In England all men and women aged 60 to 74, who are registered with a GP are automatically sent a bowel screening test every 2 years. In 2021 this will include people aged 56. The age range is planned to be expanded to age 50 over the next 4 years.

In Scotland screening starts at aged 50 to 74. In Wales the age range is 58 to 74. In Ireland the age range is 60 to 69.

If you live in England and are over 75 years of age you can ask for a kit every 2 years. You can request one by phoning 0800 707 6060.

Another time you might be asked to do a FIT test is if you go to your doctor with bowel symptoms.

If the test is positive your doctor will discuss this with you and might refer you for a colonoscopy – as long as this is safe, and you don’t mind having it.

The FIT test might be unpleasant, but it is a small job to perform that has real and potentially life-saving benefits.


How can polyps in the large bowel affect you?

Usually polyps do not cause symptoms and most people will never know if they have them. They are usually found when people have a colonoscopy for another reason.


Polyps are often discovered at colonoscopy as part of an investigation into bowel changes or symptoms. Usually, the polyps are not the cause of those symptoms. Occasionally they can cause bleeding from the back passage. Or may produce an excess of mucus or slime, which can be noticed on motions when opening the bowel. Very occasionally a polyp can grow so large as to cause a blockage of the bowel but, unless this occurs, polyps do not cause pain.

Will polyps in the bowel affect me over time?

Polyps rarely cause day to day problems. However, the main concern is that they may become harmful and cause cancer in the future. Most polyps can be taken off at the time of your colonoscopy, however in some cases, such as for very large polyps, another procedure may be required. If polyps are found and removed, they are looked at under a microscope. If cancer changes are found within the polyp, then further tests, such as scans, will be needed at that time.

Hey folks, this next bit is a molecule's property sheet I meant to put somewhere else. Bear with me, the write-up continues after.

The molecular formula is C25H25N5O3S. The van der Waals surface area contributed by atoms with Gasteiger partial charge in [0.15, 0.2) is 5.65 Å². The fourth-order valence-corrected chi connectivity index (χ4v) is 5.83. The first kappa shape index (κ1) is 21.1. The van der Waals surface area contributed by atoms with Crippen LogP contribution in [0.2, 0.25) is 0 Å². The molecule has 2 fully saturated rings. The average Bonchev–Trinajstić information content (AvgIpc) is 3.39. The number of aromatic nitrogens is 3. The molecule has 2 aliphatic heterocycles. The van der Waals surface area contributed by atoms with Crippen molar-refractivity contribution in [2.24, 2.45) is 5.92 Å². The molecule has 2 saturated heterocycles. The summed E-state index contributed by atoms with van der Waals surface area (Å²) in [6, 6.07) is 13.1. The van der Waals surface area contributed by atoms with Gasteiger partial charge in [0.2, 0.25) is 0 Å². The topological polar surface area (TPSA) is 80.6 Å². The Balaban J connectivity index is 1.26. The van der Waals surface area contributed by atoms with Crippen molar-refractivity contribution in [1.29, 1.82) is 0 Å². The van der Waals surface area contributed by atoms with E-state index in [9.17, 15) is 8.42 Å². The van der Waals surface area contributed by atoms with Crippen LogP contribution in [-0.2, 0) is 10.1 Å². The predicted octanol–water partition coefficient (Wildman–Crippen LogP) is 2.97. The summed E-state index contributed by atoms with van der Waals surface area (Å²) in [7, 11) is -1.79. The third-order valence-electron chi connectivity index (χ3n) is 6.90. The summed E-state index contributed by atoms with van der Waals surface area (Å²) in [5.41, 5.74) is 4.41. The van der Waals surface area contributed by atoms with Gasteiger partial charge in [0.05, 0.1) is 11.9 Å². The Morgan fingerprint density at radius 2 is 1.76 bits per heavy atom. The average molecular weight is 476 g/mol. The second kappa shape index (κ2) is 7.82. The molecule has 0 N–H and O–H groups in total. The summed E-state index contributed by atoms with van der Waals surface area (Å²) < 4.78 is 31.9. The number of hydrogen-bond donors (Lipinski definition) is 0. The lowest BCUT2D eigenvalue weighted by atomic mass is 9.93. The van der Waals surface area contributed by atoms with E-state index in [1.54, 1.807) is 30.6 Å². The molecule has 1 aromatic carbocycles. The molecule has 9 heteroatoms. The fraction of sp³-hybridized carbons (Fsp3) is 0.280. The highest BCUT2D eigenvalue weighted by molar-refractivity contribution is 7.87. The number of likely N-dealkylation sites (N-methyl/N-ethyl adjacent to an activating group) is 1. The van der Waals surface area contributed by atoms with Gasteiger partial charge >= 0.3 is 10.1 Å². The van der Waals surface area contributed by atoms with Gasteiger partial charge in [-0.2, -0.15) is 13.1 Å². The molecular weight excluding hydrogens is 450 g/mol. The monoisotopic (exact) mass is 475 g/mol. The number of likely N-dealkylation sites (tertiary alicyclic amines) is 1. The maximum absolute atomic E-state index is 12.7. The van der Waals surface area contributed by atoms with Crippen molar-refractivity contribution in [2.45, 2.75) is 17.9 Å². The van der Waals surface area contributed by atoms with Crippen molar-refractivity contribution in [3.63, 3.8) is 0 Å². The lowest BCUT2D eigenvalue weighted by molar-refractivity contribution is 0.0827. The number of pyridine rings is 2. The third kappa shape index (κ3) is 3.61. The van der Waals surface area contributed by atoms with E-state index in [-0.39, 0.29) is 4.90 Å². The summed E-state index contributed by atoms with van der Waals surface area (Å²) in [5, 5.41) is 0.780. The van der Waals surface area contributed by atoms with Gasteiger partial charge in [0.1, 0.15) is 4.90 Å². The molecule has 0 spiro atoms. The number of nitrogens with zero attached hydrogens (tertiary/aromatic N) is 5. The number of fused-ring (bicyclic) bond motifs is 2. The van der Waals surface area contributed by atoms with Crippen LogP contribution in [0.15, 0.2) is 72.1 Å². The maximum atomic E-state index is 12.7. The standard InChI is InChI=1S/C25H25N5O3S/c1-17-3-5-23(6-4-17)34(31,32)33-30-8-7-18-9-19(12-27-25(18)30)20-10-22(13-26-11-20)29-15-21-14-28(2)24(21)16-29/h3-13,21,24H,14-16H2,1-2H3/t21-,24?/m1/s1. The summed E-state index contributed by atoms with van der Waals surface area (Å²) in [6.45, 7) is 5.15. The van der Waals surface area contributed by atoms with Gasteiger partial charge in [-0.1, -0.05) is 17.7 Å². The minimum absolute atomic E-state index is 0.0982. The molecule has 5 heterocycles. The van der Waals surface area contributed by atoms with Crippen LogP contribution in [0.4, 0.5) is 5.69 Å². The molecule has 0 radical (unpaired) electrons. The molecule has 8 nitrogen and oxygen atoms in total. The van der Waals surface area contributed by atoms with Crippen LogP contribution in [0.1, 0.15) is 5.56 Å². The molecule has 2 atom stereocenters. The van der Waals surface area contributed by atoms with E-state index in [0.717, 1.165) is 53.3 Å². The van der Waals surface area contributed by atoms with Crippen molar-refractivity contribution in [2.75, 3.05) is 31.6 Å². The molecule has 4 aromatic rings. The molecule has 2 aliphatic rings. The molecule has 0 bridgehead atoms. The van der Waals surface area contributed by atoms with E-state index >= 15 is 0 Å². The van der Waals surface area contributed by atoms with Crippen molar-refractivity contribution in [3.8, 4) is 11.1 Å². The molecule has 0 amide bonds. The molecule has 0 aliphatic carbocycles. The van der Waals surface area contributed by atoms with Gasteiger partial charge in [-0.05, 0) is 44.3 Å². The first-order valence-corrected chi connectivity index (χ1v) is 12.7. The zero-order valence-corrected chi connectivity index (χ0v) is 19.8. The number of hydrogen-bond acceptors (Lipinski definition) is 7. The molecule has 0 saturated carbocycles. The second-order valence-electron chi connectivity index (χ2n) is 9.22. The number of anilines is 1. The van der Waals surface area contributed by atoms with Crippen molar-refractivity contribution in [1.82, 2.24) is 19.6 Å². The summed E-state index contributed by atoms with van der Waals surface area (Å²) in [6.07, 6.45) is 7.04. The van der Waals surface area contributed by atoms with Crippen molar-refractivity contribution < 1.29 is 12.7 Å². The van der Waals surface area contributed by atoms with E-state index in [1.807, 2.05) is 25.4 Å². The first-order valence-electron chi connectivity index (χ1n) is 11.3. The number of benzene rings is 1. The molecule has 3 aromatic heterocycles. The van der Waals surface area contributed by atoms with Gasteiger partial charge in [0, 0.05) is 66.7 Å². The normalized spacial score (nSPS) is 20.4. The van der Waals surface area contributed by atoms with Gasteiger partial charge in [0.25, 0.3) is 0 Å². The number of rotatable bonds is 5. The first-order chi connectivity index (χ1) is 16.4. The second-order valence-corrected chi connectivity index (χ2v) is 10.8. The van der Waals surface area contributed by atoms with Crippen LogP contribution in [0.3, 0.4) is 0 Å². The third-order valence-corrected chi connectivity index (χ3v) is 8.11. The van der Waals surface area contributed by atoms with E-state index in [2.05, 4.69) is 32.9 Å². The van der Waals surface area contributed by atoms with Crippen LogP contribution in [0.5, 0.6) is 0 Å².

If the polyps do not contain cancer, you will be told either that nothing else is needed or that you should have another colonoscopy in a few years to keep an eye on things. This depends on the number of polyps found and whether they were low or high risk types. The British Society of Gastroenterology (BSG) have developed some guidance on who needs surveillance, and the guidance is available from the BSG website. If you need a printed copy, please contact Guts UK.

You should still complete the FIT screening test every 2 years (if you are eligible) as things can change. If you have a family history of either polyps or bowel cancer, then your doctor may also recommend that you have a regular colonoscopy.

It should be remembered that the risk of colonoscopy is small, but in some people even though small it might outweigh the benefits of screening. Discuss this with your doctor.


You do not need a special diet and can eat normally. However, a healthy diet, which includes a wide variety of foods and plenty of fruit and vegetables, is good for your general health and to produce good bowel movements. Aim to have regular fruit and vegetables (with meals as well as snacks) and to drink at least two litres (8-10 cups) of fluid every day.

Please see Guts UK’s Healthy Eating & The Digestive System information here.


What treatment is available?

There are a variety of different techniques to remove polyps. Most consist of passing a wire through the colonoscope and looping wire around the polyp – like a lasso – to remove it. This procedure is quite painless and only one examination is usually needed to clear the bowel of polyps. Every once in a while, there may be too many polyps for all of them to be removed safely at once. In these cases, the procedure may need to be repeated.

Removal of a polyp using a colonoscope and a looping wire:

Once they have been removed, the polyps are sucked up through the colonoscope if possible. They can then be sent to the laboratory to be looked at under a microscope. This will show whether the polyp has been completely removed, whether there are any pre-cancerous changes and of course, to be sure that cancer has not already developed.


What to ask your doctor?

  • What type of polyp do I have, is it benign or malignant?
  • How often should I have a follow up colonoscopy?
  • Has my family history been noted and taken into account?
  • What other follow up do I need?

Where can I get more information?

The British Society of Gastroenterology (the professional body for gastroenterologists) produce guidelines with a summary for people with polyps and their families and carers and it can be found on the British Society of Gastroenterology website.

You can find out more about FIT testing here.

How can I be involved in research?

Guts UK are proud to be funding research by Professor Colin Rees, COLO-COHORT (Colorectal Cancer Cohort Study) which aims to identify and build a more detailed screening programme for those who are at increased risk of developing bowel cancer. Bowel cancer, when identified early, is one of the more preventable cancers. This Guts UK-funded research has the capacity to save lives, by developing a robust screening programme for the UK and bowel cancer. Read more here.

It’s time the UK got to grips with guts.

If this information helped you, please donate to Guts UK charity today. With your support, we can continue writing and sharing information for those who need it most. Your donation will also fund life-saving research and raise much-needed awareness of digestive diseases and symptoms. Thank you for helping the UK get to grips with guts.